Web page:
There are a handful of veteran actors with varying degrees of name value in the cast to go along with the largely unknown but plucky young cast. Of the latter, Panabaker has got a few good credits to her name, including a turn in John Carpenters The Ward in which she was one of the film’s acting highlights. Here she’s solid but unspectacular in the smart girl heroine role. For the cameos, Hasselhoff makes the best use, playing himself and referencing his public intoxication arrest from a few years ago to skewer his “Baywatch” image and prove that he might not be a bad sport after all. Rhames and Lloyd reprise their roles from the first film and gleefully overact, while Busey shows up to be fish food in the first reel in what might be a signature of the movie; killing off a well-known actor in the first reel (Richard Dreyfus did the honors in the first film).
The fish, a mixture of CGI and practical effects, are never really convincing. The CGI looks like CGI and the practical effects look like rubber fish being bludgeoned with rocks and filled with air bladders and blood bags. Still, the cheesy factor of the effects may also be a deliberate nod to the era, so you can take it in the spirit given.
Dimension (the genre division of Weinstein) took the interesting step of releasing this on Video On-Demand on the same day the movie got a limited release in theaters, a strategy that has worked well for major indies Magnolia and IFC. I don’t know how the movie is faring in VOD rentals but the box office numbers are weak. Whether this is the wave of the future for releases that aren’t expected to be box office bonanzas remains to be seen.
I’ve read reviewers who have said that this works much better on the big screen than on the home screen and I can see where that might be the case. This is definite exploitation fun that probably appeals most to the young male crowd and those who want to hang out with them. It’s not everybody’s cup of tea but in all honesty for what it is, it really isn’t that bad at all.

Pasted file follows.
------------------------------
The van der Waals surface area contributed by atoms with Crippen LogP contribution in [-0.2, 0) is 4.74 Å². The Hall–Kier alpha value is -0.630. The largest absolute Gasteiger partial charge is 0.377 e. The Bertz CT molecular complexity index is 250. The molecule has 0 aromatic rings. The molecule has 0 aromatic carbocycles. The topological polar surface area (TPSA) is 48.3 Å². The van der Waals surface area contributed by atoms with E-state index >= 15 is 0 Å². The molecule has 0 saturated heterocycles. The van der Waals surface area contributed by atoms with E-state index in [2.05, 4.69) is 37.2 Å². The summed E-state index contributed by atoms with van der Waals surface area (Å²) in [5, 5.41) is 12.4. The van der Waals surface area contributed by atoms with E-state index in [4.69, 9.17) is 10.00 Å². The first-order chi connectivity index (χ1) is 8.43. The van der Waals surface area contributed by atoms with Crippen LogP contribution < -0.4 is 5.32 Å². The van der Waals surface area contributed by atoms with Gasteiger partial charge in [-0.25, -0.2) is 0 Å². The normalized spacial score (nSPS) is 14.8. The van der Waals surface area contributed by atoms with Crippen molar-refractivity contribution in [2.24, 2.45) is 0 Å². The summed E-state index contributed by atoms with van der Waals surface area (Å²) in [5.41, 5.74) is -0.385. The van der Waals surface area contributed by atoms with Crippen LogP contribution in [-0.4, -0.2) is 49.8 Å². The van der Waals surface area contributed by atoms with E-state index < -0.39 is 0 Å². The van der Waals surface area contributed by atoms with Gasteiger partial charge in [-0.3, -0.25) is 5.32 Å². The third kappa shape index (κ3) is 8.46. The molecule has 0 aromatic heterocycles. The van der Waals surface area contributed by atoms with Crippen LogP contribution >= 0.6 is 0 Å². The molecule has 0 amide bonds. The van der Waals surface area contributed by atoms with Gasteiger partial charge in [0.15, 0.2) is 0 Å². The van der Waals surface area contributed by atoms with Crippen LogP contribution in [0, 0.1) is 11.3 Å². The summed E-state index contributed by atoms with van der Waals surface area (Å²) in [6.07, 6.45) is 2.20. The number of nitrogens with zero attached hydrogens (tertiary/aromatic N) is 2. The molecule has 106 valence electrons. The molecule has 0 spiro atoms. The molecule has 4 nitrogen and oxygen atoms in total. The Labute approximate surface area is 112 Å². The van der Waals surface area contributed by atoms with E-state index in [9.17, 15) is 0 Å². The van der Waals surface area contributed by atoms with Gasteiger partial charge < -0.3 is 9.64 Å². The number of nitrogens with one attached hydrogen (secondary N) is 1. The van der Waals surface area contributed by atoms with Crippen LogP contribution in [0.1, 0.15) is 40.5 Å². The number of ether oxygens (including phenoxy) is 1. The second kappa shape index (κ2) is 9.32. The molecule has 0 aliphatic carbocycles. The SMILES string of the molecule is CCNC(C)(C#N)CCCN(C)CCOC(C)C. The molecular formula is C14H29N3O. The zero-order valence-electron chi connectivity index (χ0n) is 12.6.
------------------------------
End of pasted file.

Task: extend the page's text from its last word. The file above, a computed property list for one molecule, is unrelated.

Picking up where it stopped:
REASONS TO GO: Retains a sense of fun. Hoff, Rhames and Lloyd are good sports.
REASONS TO STAY: The dumb factor is pretty high. Gore and CGI are unconvincing and 3D more gimmicky than anything else
FAMILY VALUES: Where to begin? Lots of swearing, a pretty fair amount of gore, plenty of bare breasts, some sexuality and some male nudity. And drug use. And teen drinking. And…
TRIVIAL PURSUIT: The movie was originally set to be filmed in Baton Rouge, Louisiana during January and February 2011 but this proved to be impractical due to the cold weather and clothing restrictions for the actors; production was moved to Wilmington, North Carolina but resulted in a delay from the original November 2011release date to June of this year.
CRITICAL MASS: As of 7/14/12: Rotten Tomatoes: 14% positive reviews. Metacritic: 24/100. The reviews are nearly universally bad.
COMPARISON SHOPPING: Shark Night
TOPLESS WOMEN LOVERS: The water park has an adult pool where women may swim topless. Yes, there are a whole lot of boobs. No, none of the main actresses show theirs.
FINAL RATING: 5/10
NEXT: Speed Racer